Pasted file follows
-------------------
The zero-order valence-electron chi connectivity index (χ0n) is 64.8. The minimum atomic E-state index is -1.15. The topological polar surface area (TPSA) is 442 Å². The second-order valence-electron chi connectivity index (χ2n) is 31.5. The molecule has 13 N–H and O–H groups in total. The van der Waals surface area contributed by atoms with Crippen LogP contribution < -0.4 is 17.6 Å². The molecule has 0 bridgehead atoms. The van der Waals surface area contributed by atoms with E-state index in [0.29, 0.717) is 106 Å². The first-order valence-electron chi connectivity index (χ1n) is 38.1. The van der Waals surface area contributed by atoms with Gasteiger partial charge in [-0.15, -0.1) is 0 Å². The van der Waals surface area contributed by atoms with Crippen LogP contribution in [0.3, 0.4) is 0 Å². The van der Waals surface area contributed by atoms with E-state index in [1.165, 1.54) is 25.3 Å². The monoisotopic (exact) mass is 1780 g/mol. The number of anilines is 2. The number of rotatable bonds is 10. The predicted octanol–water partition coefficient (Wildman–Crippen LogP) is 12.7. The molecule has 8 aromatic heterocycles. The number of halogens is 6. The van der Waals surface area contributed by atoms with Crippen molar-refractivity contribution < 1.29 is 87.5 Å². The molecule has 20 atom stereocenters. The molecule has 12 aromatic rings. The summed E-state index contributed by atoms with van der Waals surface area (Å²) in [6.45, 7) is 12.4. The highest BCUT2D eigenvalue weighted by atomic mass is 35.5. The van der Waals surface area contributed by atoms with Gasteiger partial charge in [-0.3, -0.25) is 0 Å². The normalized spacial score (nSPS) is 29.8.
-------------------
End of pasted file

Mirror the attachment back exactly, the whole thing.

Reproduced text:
The zero-order valence-electron chi connectivity index (χ0n) is 64.8. The minimum atomic E-state index is -1.15. The topological polar surface area (TPSA) is 442 Å². The second-order valence-electron chi connectivity index (χ2n) is 31.5. The molecule has 13 N–H and O–H groups in total. The van der Waals surface area contributed by atoms with Crippen LogP contribution < -0.4 is 17.6 Å². The molecule has 0 bridgehead atoms. The van der Waals surface area contributed by atoms with E-state index in [0.29, 0.717) is 106 Å². The first-order valence-electron chi connectivity index (χ1n) is 38.1. The van der Waals surface area contributed by atoms with Gasteiger partial charge in [-0.15, -0.1) is 0 Å². The van der Waals surface area contributed by atoms with Crippen LogP contribution in [0.3, 0.4) is 0 Å². The van der Waals surface area contributed by atoms with E-state index in [1.165, 1.54) is 25.3 Å². The monoisotopic (exact) mass is 1780 g/mol. The number of anilines is 2. The number of rotatable bonds is 10. The predicted octanol–water partition coefficient (Wildman–Crippen LogP) is 12.7. The molecule has 8 aromatic heterocycles. The number of halogens is 6. The van der Waals surface area contributed by atoms with Crippen molar-refractivity contribution < 1.29 is 87.5 Å². The molecule has 20 atom stereocenters. The molecule has 12 aromatic rings. The summed E-state index contributed by atoms with van der Waals surface area (Å²) in [6.45, 7) is 12.4. The highest BCUT2D eigenvalue weighted by atomic mass is 35.5. The van der Waals surface area contributed by atoms with Gasteiger partial charge in [-0.3, -0.25) is 0 Å². The normalized spacial score (nSPS) is 29.8.